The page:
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Coin Lingo information on Rare Coins
 
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N
New
A term for a coin that never has been in circulation.
New Orleans
The branch Mint established in 1838 in New Orleans, Louisiana. It struck coins for the United States until its seizure in 1861 by the Confederacy. (Some 1861-O half dollars were struck after the seizure.) It reopened in 1879 and struck coins until 1909 (actually closed in 1910). Now this facility is a museum.
NGC
Short for Numismatic Guaranty Corporation.
nickel
Popular term for a five-cent piece struck in cupro-nickel alloy (actually 75% copper, 25% nickel).
No “CENTS” nickel
Those Liberty Head or “V” nickels struck in 1883 without a denomination. This was very confusing to the public and led to the “racketeer” nickel scandal.
No Arrows
Term applied to coins without arrows by their dates during years when other coins had arrows by the date. (Example: the 1853 No Arrows half dime and 1853 Arrows half dime.)
No Motto
Coins struck without the motto, “IN GOD WE TRUST.” This motto was mandated by an act of Congress and appeared on nearly every United States coin since the 1860s. (Teddy Roosevelt felt this was sacrilegious and had it removed from the newly redesigned 1907 eagles and double eagles. Citizen protests soon were overwhelming and it was restored in 1908.) This also refers to coins struck before the motto was added in the 1860s.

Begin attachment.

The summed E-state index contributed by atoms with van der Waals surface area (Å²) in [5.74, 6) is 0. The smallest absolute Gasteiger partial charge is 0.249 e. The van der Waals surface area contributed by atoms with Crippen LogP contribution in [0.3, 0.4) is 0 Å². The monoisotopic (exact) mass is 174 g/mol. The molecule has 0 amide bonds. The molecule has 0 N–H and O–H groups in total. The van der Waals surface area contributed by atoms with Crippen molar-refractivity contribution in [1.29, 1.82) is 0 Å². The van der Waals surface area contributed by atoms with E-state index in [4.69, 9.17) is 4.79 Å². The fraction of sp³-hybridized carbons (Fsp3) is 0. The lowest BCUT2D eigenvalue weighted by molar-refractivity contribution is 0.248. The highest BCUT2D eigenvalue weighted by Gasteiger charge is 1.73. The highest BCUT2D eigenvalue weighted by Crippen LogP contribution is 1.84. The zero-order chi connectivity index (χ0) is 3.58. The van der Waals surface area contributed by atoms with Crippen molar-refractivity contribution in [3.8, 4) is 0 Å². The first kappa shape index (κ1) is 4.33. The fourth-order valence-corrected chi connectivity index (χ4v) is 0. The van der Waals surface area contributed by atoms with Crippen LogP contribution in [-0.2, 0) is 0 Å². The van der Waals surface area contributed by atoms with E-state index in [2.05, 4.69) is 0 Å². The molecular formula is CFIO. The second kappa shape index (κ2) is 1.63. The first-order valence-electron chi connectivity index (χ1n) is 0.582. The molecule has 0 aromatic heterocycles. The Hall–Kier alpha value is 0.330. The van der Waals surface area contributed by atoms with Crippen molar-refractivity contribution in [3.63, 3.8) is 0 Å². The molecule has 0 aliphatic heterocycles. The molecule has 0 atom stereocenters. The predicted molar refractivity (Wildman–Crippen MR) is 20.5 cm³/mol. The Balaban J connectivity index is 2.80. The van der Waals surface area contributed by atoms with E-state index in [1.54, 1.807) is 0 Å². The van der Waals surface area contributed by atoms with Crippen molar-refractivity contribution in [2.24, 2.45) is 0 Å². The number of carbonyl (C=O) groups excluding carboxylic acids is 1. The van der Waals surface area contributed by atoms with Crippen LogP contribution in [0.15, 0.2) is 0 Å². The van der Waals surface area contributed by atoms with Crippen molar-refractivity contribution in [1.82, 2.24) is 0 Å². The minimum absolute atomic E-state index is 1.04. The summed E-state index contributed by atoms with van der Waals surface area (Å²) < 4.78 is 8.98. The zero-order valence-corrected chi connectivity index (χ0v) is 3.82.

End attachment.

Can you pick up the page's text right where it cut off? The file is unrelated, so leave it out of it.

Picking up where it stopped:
No Stars
Term applying to the Christian Gobrecht designed Liberty Seated coins without stars
Numismatic News
Weekly numismatic periodical established in 1952.
numismatics
The science of money; coins, paper money, tokens, inscribed bars, and all related items are included.
numismatist
One who studies or collects money or substitutes thereof
 
 
 
 
 
Helpful Tips when viewing Coin Images...
The image, or "scan", of a rare coin should only be used as a reference point, rather than a final decision maker when purchasing rare coins. "No" digital image or scan will ever do true justice to the natural beauty of a coin. A digital camera or scanner, at this stage of technology, can never reproduce the way a human eye views an object. As you move a coin in the light, the surfaces change appearance depending on the angle at which the light source is hitting the coin. This effect is most obvious with very deep, proof coins. In person this "mirrored" effect is quite dramatic as you move the coin around. A two dimensional digital image loses this reflective nature of a coin, not being able to depict the mirrored qualities that your eye is able to perceive. Keep in mind that nothing can compare to examining a coin in person.
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At Albanese Rare Coins we strive to achieve the highest quality images in order to assist you with a purchasing decision; considering the balance between download times and image quality. As always, you can be confident when purchasing rare coins from us, as we "hand select" every coin for its true beauty and eye appeal.
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